After decades of false starts, Tel Aviv is finally building a subway-surface line. The political opinions of activists and urban planners in Israel are divided between supporters, who believe the line is long overdue, and opponents, who instead believe buses remain the solution and also oppose the Jerusalem light rail. I on the contrary think that on the one hand Tel Aviv needs a subway, but on the other hand the current plan has deep flaws, both political and technical, and is learning the wrong lessons from recent first-world greenfield subways.
In some ways, the Tel Aviv subway resembles New York’s Second Avenue Subway. It passes through neighborhoods that are very dense – the line under construction connects some of the densest cities in Israel, albeit poorly. Nobody believes it will be built because of all the false starts. Real incompetence in construction leading to cost overruns has led to speculation about much greater cost overruns.
For nearly a hundred years, the conurbation around Tel Aviv and Jaffa has been the largest metro area in what is now Israel; it is also the largest first-world metro area outside the US that has no urban rail. There were preliminary plans for a Tel Aviv subway in the 1930s, followed by repeated plans since independence, all of which were shelved. A proposal from just after independence for developing coastal Israel around rail and rapid transit trunks was rejected by Prime Minister David Ben Gurion because it conflicted with the political goal of Jewish population dispersal; to further its political goals, the state concentrated on building roads instead. In the late 1950s there was a new integrated national rail plan that was not implemented. Haifa got a six-station, one-line funicular, but Tel Aviv and Jerusalem remained bus-only. In the 1960s a skyscraper in Central Tel Aviv was built with a subway station, but there were no tunnels built; a subsequent 1971 plan was abandoned in 1973 due to the Yom Kippur War. The current subway plan dates to the 1990s, and has suffered from repeated delays, and construction only began recently, with opening expected for 2016.
Unlike in the North American debate, in Israel the left is pro-BRT and anti-rail, due to a long tradition of mistrust in mainstream (center-right to right-wing) politics. The same is true of urban planners who follow the Jacobsian tradition, such as Yoav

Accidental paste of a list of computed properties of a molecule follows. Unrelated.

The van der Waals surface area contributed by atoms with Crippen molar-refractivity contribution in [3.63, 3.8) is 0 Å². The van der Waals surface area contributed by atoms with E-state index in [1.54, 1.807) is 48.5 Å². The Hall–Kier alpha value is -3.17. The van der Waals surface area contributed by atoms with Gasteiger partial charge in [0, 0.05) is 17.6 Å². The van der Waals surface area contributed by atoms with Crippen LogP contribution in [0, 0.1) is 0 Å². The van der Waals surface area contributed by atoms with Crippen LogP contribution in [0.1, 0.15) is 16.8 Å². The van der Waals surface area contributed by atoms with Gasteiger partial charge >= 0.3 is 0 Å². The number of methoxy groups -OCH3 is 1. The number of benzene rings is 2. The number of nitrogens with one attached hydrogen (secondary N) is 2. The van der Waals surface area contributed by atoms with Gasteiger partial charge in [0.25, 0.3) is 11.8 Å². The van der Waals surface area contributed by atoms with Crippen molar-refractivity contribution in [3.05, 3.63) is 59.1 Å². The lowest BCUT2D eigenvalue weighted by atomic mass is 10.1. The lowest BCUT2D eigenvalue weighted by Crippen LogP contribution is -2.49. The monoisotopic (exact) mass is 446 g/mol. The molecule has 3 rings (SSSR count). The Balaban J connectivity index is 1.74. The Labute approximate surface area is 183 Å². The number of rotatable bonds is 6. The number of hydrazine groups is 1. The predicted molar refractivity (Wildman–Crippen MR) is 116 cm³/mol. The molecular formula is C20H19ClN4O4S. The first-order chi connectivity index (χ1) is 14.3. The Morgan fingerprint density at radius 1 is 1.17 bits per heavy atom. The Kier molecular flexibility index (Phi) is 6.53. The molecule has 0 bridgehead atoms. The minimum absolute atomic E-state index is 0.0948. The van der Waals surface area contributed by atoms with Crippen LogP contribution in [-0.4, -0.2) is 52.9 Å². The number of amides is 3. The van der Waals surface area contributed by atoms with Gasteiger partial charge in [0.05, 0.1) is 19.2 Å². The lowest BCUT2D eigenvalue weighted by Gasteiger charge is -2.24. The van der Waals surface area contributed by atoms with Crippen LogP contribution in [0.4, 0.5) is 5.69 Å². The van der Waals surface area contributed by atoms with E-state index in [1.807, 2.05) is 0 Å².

Lerner Lerman (Heb.). The article I translated two years ago about Jerusalem’s light rail is in that tradition: it attacks genuine problems with cost overruns and a politicized route choice process, but then concludes that BRT is the solution because it’s been implemented in Curitiba and Bogota successfully. The result is that people whose ideas about trade, energy, health care, education, and housing are well to the left of what is considered acceptable in the US end up channeling the Reason Foundation on bus versus rail issues.
In reality, Tel Aviv’s urban form is quite dense. The city itself has 8,000 people per square kilometer, much lower than Paris and Barcelona, but higher than most other European central cities (say, every single German city). Like Los Angeles, its municipal borders do not conform to the informal borders of the inner-urban area, since it contains lower-density modernist neighborhoods north of the Yarkon, while dense Ramat Gan, Giv’atayim, Bnei Brak, and Bat Yam are separate municipalities. The inner ring of suburbs, including the above-named four, has 7,400 people per square kilometer; excluding the more affluent but emptier northern suburbs, this approaches 10,000/km^2.
However, the urban form is quite old, in the sense that the density is fairly constant, without the concentrations of density near nodes that typify modern transit cities. Tel Aviv’s residential high-rise construction is not very dense because it still follows the modernist paradigm of a tower in a park, leading to low lot coverage and a density that’s not much higher than that of the old four-story apartment blocks. The Old North achieves about 15,000 people per square kilometer with a floor area ratio of 2: the setbacks are such that only about half of each lot is buildable, and there are four floors per building. The Akirov Towers complex averages about 2.5.